Another genus of whose characters I once made a special study is that named Zeugopterus. The name was originally given by Gottsche to the largest species Z. punctatus, from the fact that the pelvic fins are united to the ventral, but this character does not occur in other species now included in the genus. There are three species, occurring only in European waters, which form this genus and agree in the following characters. The outline of the body is more nearly rectangular than in other Flat-fishes from the obtuseness of the snout and caudal end, and the somewhat uniform breadth of the body. The surface is rough from the presence of long slender spines on the scales. There is a large perforation in the septum between the gill cavities, but this occurs also in Arnoglossus megastoma, which is placed in another genus. But the generic character of Zeugopterus, which is most important for the present discussion, is the prolongation of the dorsal and ventral fins on to the lower of the body at the base of the tail, the attachments of these accessory portions being transverse to the axis of the body. These fishes have the peculiar habit of adhering to the vertical surfaces of sides of aquaria, even the smooth surfaces of slate or glass. In nature they are taken occasionally on gravelly or sandy ground, but probably live also among rocks and adhere to them in the same way as to vertical surfaces in captivity. Many years ago (Journ. Mar. Biol. Assn., vol. iii 1893-95) I made a careful investigation of the means by which these fishes were able to adhere to a smooth surface, at least in the case of the largest and commonest species Z. punctatus. It was observed that so long as the fish was clinging to a vertical surface the posterior parts of the fins were in rhythmical motion, undulations passing along them in succession from before backwards, the edge of the body to which they were attached moving with them. The effect of these movements was to pump out water backwards from the space between the body and the surface it was clinging to, and to cause water to flow into this space at the anterior edges of the head. The subcaudal flaps were perfectly motionless and tightly pressed between the base of the tail and the surface of support, so that any movement of them was impossible. The question arose, however, whether the tail and these flaps acted as a sucker which aided in the adhesion. The flaps were therefore cut off with scissors—an operation which caused practically no pain or injury to the fish—and it adhered afterwards quite as well as when the fin-flaps were intact. The subcaudal prolongations of the fins are therefore not necessary to the adhesion, nor to the pumping action, of the muscles and fins, which went on as before. It seemed probable, therefore, that the pumping action was itself the cause of the adhesion. But the difficulty in accepting this conclusion was that there was a distinct though gentle respiratory movement of the jaws and opercula; and if the pumping of the water from beneath the body caused a negative pressure there, and a positive pressure on the outer side of the body, it seemed equally certain that the respiratory movement must force water into the space beneath the body and so cause a positive pressure there which would tend to force the fish away from the surface with which it was in contact. Examination of the currents of water around the edges of the fish, by means of suspended carmine, showed that water passed in at the mouth and out at the lower respiratory orifice, but also into the space below the body at the upper and lower edges of the head, without passing through the respiratory channel. It was thus proved that the rate at which water was pumped out at the sides of the tail was greater than that at which it passed in by the respiratory movements, and consequently there a resultant negative pressure beneath the body. By means of a model made of a thin flexible sheet of rubber, at each end of which on one side was fastened a short piece of glass tube, I was able to imitate the physical action observed in the fish. A long piece of rubber tube was attached to one of the pieces of glass tube, and brought over the edge of the glass front of an aquarium. The long rubber tube was set in action as a siphon and the sheet of rubber placed against the glass. As long as water was running through the siphon the sheet of rubber remained pressed against the glass and supported. As soon as the current of water was stopped the apparatus fell to the bottom of the tank. In this model water passed out from beneath the rubber through the glass tube attached to the siphon and passed in by the opposite glass tube, and at the sides of it. The latter tube represented the respiratory channel of the fish, and the space between tube and rubber represented the spaces between the head of the fish and the vertical surface to which it clung.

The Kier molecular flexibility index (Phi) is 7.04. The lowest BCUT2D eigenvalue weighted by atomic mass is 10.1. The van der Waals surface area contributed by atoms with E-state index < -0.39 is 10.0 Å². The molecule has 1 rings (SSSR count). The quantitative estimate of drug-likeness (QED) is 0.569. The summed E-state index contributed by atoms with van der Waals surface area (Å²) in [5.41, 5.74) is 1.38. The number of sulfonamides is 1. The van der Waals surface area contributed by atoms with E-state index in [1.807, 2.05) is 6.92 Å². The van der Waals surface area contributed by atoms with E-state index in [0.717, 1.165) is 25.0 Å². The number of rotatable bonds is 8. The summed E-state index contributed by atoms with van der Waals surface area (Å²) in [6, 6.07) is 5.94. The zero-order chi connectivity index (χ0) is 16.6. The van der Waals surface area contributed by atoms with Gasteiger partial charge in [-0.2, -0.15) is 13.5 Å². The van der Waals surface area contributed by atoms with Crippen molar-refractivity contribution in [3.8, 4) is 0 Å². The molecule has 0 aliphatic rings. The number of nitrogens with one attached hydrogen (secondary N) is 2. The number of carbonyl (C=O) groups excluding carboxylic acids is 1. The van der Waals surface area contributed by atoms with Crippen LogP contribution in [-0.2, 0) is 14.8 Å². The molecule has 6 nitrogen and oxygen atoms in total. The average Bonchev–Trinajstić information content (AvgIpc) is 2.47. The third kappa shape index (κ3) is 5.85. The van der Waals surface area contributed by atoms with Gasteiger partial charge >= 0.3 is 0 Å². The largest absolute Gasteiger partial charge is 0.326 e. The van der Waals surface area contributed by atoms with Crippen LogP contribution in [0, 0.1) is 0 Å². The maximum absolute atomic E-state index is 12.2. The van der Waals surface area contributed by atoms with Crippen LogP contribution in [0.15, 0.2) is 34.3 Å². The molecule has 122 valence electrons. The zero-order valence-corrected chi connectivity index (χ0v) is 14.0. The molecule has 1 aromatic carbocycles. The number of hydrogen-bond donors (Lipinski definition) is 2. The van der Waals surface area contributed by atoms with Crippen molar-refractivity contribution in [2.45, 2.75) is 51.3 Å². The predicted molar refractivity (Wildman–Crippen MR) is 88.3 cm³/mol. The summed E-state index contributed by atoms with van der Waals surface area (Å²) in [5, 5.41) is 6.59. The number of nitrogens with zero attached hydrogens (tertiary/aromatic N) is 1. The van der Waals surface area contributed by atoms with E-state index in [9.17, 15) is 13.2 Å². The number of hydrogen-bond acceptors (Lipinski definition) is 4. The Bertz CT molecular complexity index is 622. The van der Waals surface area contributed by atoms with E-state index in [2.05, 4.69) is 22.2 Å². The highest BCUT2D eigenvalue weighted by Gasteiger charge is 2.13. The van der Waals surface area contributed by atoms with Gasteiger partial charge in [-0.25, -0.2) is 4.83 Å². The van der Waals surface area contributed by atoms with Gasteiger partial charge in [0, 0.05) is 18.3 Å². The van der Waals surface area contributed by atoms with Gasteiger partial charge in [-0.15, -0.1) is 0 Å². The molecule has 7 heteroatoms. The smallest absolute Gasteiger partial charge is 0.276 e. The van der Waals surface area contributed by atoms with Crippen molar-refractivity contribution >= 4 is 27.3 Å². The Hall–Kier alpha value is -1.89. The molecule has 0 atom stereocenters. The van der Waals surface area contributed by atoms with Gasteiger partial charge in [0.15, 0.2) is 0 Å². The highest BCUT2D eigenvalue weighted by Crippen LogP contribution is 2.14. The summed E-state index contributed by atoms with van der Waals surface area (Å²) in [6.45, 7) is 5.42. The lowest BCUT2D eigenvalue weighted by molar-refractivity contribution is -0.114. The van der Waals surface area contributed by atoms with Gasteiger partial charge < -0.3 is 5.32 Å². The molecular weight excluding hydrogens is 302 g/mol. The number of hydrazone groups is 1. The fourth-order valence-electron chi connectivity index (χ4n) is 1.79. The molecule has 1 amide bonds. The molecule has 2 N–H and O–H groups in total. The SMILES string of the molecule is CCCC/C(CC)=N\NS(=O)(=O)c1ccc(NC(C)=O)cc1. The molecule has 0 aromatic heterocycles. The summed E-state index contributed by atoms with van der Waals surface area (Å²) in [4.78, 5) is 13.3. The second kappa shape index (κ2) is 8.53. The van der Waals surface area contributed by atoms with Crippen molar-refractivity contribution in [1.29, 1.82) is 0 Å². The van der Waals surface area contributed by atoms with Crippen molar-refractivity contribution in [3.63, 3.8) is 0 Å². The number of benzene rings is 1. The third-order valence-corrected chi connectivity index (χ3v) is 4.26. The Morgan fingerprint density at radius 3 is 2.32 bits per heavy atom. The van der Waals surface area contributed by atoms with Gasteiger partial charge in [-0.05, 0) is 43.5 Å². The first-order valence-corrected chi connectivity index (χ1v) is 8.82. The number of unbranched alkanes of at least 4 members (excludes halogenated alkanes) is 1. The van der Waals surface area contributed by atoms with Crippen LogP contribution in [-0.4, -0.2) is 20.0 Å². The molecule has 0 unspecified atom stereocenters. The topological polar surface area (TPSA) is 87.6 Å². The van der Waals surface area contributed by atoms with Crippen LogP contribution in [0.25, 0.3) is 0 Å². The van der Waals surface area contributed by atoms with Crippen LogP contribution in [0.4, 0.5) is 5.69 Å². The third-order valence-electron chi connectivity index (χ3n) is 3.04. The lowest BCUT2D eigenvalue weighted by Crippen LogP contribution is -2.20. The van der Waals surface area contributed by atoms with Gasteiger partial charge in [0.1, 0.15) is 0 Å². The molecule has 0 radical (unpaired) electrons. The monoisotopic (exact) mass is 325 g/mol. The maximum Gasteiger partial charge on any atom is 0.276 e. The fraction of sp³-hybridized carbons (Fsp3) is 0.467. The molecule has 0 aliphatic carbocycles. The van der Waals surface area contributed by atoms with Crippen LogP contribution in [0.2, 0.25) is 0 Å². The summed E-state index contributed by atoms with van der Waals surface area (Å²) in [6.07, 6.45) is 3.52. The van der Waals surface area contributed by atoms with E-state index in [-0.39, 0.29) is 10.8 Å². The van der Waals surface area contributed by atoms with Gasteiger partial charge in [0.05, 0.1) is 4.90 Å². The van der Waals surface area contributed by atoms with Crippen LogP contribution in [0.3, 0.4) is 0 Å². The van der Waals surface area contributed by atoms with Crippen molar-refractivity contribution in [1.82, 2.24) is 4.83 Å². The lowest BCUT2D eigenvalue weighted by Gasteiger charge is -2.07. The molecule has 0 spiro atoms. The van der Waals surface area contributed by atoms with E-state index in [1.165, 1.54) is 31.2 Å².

In the fish the marginal fins not only extend to the base of the tail, but are broader at the posterior end than elsewhere, whereas in other Flat-fishes the posterior part of the marginal fins are the narrowest parts. The shape of the fins and the breadth of the body posteriorly, then, are adaptations which have a definite function, that of enabling the fish to adhere to vertical surfaces. But, on the other hand, the extension of the marginal fins in a transverse direction beneath the tail has no use in the process of adhesion, nor has any other use been found for it. It is a generic character, so far as we know, without utility. On the other hand, it is very probable that this subcaudal extension of the fins is merely a result of the posterior extension and enlargement of these fins which has taken place in the evolution of the adaptation. If the Lamarckian explanation of adaptation were true, it would be possible to understand that the constant movements of the fins and muscles by which the adhesion was effected caused a longitudinal growth of the fins in excess of the length actually required, and that this extra growth extended on to the body beneath the tail, although the small flaps on the lower side were not necessary to the new function which the fins performed.